I signed up for an embroidery course a few weeks ago run by the guys and gals at Mastered.com. They provide online courses for those interested in fashion and jewellery making and are taught by big names in the industry like Diana Springall and Hand and Lock (who put the gold work embroidery on Michael Jackson's famous military jacket).
I have dabbled in embroidery over the years. Everything from cross stitch, crewelwork, stumpwork, needlepoint and tapestry, traditional embroidery using every kind of available thread. So I figured I had enough experience to chose Creative Embroidery as it covers creating your own motifs and patterns. We are using bold techniques involving acrylic paint, sponges and cut paper to form line, shape and form which will be turned into a pattern that we will embroider on a surface of our choice. A few of my experiments are shown below.
What really surprised me was how much I enjoy using a sponge and cut paper to create images lacking in detail. Then cropping them to find interesting shapes and patterns - well, it's like magic. I must do more of that - even if it's just for fun.
I'm still working through the course. I want to create a sampler of stitches before I start to embroider my chosen motif. And there are instructions for making a clutch bag that I want to try too. So it's definitely something that is going to take some time. No doubt you will see more of my embroidery on here soon.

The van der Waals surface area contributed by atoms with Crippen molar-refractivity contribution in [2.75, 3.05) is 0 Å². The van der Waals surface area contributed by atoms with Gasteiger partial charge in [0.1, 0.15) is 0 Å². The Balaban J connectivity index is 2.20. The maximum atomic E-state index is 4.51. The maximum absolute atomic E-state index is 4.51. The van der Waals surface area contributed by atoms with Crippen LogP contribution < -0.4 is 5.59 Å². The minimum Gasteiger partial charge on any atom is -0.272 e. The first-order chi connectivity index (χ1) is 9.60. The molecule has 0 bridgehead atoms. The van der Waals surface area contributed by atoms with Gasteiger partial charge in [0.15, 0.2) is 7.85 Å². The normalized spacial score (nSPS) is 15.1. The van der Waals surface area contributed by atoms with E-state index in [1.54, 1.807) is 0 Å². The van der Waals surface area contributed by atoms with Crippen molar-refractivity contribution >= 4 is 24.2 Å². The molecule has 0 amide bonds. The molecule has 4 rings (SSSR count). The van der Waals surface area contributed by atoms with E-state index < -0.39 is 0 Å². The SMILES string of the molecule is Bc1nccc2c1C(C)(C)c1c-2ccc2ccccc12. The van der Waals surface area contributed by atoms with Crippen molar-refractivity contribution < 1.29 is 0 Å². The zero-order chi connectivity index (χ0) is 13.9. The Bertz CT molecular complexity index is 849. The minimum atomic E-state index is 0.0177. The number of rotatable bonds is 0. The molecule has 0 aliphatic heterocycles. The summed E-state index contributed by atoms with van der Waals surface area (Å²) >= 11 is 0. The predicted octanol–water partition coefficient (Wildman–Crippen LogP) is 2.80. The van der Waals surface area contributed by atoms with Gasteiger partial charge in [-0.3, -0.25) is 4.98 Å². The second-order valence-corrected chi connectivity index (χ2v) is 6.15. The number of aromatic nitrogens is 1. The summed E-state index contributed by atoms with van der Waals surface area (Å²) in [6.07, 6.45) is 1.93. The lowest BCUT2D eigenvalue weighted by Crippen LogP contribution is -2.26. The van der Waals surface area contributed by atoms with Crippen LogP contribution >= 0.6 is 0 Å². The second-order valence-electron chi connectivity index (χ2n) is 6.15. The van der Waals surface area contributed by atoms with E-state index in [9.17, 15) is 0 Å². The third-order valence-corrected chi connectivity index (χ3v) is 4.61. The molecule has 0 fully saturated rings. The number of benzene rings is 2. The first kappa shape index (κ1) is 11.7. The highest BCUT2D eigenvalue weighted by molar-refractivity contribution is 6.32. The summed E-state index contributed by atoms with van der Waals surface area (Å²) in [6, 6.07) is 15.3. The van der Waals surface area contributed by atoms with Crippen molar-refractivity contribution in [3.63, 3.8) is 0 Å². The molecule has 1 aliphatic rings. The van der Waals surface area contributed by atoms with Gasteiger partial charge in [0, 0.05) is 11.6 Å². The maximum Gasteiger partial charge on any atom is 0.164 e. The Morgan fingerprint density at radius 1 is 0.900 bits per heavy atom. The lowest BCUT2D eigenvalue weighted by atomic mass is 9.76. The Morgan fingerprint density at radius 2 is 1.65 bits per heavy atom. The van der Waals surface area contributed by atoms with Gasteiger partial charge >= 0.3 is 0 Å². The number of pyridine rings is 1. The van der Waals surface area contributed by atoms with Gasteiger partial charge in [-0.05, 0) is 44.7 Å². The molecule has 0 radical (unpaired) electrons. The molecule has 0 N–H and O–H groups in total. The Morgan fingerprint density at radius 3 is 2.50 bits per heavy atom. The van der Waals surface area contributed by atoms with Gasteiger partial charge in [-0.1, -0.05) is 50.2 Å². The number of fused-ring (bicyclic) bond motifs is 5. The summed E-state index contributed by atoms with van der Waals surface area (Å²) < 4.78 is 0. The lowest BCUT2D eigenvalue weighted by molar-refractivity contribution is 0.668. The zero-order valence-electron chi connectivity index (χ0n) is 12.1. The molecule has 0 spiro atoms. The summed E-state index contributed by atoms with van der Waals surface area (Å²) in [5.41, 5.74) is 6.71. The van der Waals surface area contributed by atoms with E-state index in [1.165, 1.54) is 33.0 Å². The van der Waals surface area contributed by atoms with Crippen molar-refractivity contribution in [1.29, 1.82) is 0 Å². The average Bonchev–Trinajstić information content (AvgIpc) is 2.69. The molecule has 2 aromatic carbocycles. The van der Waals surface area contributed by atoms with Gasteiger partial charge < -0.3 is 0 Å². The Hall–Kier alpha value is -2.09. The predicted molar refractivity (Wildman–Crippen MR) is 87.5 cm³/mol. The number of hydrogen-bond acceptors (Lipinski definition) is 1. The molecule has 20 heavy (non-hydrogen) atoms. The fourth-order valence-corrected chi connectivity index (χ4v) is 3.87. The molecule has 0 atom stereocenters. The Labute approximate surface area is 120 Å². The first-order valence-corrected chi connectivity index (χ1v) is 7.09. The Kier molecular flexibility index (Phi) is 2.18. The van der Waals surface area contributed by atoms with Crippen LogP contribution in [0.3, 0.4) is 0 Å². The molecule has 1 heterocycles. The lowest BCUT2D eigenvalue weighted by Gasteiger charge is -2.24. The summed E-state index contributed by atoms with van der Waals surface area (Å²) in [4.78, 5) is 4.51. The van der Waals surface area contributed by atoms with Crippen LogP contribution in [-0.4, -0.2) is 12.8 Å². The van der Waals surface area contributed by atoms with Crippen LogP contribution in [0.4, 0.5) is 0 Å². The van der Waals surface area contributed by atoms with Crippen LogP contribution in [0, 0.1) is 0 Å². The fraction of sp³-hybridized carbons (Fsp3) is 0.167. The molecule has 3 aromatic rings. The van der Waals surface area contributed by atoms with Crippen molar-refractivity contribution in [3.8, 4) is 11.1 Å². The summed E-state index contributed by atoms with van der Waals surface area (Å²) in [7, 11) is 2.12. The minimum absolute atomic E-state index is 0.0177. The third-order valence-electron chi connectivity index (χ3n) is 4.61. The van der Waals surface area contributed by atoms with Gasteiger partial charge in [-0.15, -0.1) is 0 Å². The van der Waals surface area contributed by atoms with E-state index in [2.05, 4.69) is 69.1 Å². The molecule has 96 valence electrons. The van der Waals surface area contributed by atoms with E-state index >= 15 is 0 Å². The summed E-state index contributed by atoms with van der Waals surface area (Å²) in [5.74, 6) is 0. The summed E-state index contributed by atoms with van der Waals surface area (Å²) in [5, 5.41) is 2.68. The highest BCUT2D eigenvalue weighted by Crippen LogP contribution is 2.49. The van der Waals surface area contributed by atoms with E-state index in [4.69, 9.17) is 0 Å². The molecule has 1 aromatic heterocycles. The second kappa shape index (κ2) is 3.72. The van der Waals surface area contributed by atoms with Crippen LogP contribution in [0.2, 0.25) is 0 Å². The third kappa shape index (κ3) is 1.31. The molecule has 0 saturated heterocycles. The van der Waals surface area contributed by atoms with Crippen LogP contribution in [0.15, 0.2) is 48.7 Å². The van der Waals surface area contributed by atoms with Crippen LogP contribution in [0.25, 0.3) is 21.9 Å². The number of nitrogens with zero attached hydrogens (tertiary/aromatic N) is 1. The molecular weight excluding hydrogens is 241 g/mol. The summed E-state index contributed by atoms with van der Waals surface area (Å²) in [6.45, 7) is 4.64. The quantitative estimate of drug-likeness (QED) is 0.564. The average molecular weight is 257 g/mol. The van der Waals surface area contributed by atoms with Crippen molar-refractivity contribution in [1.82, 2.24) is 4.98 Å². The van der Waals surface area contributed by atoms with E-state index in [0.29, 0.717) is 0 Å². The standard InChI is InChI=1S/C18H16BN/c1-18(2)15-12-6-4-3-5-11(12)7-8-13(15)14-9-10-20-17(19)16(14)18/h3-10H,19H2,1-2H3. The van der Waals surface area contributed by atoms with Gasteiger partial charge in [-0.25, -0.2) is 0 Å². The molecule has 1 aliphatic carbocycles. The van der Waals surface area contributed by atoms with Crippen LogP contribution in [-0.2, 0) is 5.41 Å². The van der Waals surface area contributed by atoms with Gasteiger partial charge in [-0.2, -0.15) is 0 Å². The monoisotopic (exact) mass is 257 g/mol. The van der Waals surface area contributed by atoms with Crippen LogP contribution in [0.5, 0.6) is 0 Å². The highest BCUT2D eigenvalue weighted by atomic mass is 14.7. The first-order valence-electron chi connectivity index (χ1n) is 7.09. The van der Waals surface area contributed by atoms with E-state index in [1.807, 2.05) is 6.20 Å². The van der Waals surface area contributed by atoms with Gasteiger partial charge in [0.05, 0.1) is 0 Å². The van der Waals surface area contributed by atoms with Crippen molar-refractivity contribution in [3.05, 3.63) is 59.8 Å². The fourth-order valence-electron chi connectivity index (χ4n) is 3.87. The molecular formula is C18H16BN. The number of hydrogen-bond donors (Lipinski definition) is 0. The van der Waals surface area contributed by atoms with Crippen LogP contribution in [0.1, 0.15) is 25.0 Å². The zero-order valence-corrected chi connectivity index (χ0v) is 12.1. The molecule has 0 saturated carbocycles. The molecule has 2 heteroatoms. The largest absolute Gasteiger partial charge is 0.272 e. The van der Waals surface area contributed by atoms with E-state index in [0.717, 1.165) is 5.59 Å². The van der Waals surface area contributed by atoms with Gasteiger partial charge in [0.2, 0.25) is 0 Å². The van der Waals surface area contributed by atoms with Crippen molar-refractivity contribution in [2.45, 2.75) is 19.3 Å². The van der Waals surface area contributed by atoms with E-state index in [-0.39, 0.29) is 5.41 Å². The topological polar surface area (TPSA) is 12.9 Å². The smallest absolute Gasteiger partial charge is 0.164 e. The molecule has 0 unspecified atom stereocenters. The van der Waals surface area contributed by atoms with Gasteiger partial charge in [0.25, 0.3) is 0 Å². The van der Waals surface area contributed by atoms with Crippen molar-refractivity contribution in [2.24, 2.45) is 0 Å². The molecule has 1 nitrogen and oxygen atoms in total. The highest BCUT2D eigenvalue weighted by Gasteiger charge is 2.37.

Tuesday, 13 May 2014
I am a gelli plate fiend. I love it in a way I don't love any of my other art equipment. You can't go wrong with it. Slap on some paint and you end up with some fabulous papers. If the overall paper looks a bit 'yuck' then crop it and cut it and play with it and you can still make something pretty. It's ideal for my beads and card making.
I recently discovered that you can use Indian print blocks to lift paint out layers of paint on the geli plate. You know - the wooden ones that are used for printing fabric. The ones that, if you are like me, you bought years ago and ended up being stuck in a drawer. They give an amazing effect. I tried the same technique with rubber stamps but the lifted image was not as clear as with the wood blocks.
All you need to do is roll your first layer of paint onto the gelli plate and make a base print. Let it dry - or dry it with a heat gun if you are impatient like me. This layer of paint will show through the gaps created by the wooden block so pick your colours carefully. Roll out your second layer of paint and press a wooden printing block gently into the surface of the paint to lift some of it off the plate. You don't want to really press hard and risk damaging the plate, just enough pressure to lift off the paint. Take your second print on top of the first and you should have a pretty pattern. Remember to clean your wooden printing blocks after too.